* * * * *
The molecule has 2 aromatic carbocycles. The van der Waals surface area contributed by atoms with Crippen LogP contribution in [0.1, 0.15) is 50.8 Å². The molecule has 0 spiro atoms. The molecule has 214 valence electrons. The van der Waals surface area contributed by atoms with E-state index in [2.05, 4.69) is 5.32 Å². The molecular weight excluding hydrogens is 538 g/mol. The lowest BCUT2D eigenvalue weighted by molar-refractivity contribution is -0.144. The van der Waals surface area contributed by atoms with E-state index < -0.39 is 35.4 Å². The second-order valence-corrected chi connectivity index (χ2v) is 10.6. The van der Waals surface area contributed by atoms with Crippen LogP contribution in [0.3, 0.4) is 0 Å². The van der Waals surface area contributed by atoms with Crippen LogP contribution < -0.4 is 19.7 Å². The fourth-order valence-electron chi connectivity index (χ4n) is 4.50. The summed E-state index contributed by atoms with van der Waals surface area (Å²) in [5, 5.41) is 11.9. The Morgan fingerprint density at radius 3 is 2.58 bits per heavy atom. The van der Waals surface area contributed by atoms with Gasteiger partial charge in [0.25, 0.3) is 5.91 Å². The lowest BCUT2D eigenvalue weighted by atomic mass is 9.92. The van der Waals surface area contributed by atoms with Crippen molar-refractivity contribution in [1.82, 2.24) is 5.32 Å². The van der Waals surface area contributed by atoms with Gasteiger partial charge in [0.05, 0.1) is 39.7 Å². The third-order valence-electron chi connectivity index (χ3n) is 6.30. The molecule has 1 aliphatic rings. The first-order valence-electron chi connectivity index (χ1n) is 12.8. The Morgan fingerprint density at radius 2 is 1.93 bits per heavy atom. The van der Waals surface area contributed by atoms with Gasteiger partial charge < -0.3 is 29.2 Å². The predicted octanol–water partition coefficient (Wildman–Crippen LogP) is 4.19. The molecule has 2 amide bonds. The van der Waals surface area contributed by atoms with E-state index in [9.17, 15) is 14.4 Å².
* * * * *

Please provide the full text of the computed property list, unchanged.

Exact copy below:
The molecule has 2 aromatic carbocycles. The van der Waals surface area contributed by atoms with Crippen LogP contribution in [0.1, 0.15) is 50.8 Å². The molecule has 0 spiro atoms. The molecule has 214 valence electrons. The van der Waals surface area contributed by atoms with E-state index in [2.05, 4.69) is 5.32 Å². The molecular weight excluding hydrogens is 538 g/mol. The lowest BCUT2D eigenvalue weighted by molar-refractivity contribution is -0.144. The van der Waals surface area contributed by atoms with E-state index < -0.39 is 35.4 Å². The second-order valence-corrected chi connectivity index (χ2v) is 10.6. The van der Waals surface area contributed by atoms with Crippen LogP contribution in [0.3, 0.4) is 0 Å². The van der Waals surface area contributed by atoms with Crippen LogP contribution < -0.4 is 19.7 Å². The fourth-order valence-electron chi connectivity index (χ4n) is 4.50. The summed E-state index contributed by atoms with van der Waals surface area (Å²) in [5, 5.41) is 11.9. The Morgan fingerprint density at radius 3 is 2.58 bits per heavy atom. The van der Waals surface area contributed by atoms with Gasteiger partial charge in [0.25, 0.3) is 5.91 Å². The lowest BCUT2D eigenvalue weighted by atomic mass is 9.92. The van der Waals surface area contributed by atoms with Crippen molar-refractivity contribution in [1.82, 2.24) is 5.32 Å². The van der Waals surface area contributed by atoms with Gasteiger partial charge in [0.05, 0.1) is 39.7 Å². The third-order valence-electron chi connectivity index (χ3n) is 6.30. The molecule has 1 aliphatic rings. The first-order valence-electron chi connectivity index (χ1n) is 12.8. The Morgan fingerprint density at radius 2 is 1.93 bits per heavy atom. The van der Waals surface area contributed by atoms with Gasteiger partial charge < -0.3 is 29.2 Å². The predicted octanol–water partition coefficient (Wildman–Crippen LogP) is 4.19. The molecule has 2 amide bonds. The van der Waals surface area contributed by atoms with E-state index in [9.17, 15) is 14.4 Å².